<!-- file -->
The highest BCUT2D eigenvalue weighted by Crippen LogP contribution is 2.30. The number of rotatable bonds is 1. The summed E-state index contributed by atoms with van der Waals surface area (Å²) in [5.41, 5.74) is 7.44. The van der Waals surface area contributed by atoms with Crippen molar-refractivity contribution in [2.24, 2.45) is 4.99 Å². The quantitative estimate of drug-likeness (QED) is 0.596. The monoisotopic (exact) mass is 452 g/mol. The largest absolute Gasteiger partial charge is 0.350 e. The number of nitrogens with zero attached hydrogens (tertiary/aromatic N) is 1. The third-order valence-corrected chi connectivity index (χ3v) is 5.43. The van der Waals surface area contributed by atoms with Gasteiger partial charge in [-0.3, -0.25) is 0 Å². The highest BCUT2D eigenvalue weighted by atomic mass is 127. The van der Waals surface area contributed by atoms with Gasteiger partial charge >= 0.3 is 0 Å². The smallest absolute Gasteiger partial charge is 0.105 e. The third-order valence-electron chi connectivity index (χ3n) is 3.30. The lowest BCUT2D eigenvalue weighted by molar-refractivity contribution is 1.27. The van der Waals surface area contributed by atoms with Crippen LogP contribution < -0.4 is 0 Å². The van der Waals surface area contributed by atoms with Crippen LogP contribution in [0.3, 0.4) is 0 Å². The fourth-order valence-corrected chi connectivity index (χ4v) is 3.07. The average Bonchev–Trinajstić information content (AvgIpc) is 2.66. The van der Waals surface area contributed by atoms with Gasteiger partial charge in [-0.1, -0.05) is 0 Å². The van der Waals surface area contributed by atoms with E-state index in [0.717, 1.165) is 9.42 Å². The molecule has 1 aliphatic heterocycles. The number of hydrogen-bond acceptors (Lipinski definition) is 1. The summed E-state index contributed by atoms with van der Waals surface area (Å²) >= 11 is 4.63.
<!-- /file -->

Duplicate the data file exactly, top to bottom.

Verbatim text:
The highest BCUT2D eigenvalue weighted by Crippen LogP contribution is 2.30. The number of rotatable bonds is 1. The summed E-state index contributed by atoms with van der Waals surface area (Å²) in [5.41, 5.74) is 7.44. The van der Waals surface area contributed by atoms with Crippen molar-refractivity contribution in [2.24, 2.45) is 4.99 Å². The quantitative estimate of drug-likeness (QED) is 0.596. The monoisotopic (exact) mass is 452 g/mol. The largest absolute Gasteiger partial charge is 0.350 e. The number of nitrogens with zero attached hydrogens (tertiary/aromatic N) is 1. The third-order valence-corrected chi connectivity index (χ3v) is 5.43. The van der Waals surface area contributed by atoms with Gasteiger partial charge in [-0.3, -0.25) is 0 Å². The highest BCUT2D eigenvalue weighted by atomic mass is 127. The van der Waals surface area contributed by atoms with Gasteiger partial charge >= 0.3 is 0 Å². The smallest absolute Gasteiger partial charge is 0.105 e. The third-order valence-electron chi connectivity index (χ3n) is 3.30. The lowest BCUT2D eigenvalue weighted by molar-refractivity contribution is 1.27. The van der Waals surface area contributed by atoms with Crippen LogP contribution < -0.4 is 0 Å². The van der Waals surface area contributed by atoms with Crippen LogP contribution in [0.3, 0.4) is 0 Å². The fourth-order valence-corrected chi connectivity index (χ4v) is 3.07. The average Bonchev–Trinajstić information content (AvgIpc) is 2.66. The van der Waals surface area contributed by atoms with Gasteiger partial charge in [-0.1, -0.05) is 0 Å². The van der Waals surface area contributed by atoms with E-state index in [0.717, 1.165) is 9.42 Å². The molecule has 1 aliphatic heterocycles. The number of hydrogen-bond acceptors (Lipinski definition) is 1. The summed E-state index contributed by atoms with van der Waals surface area (Å²) >= 11 is 4.63.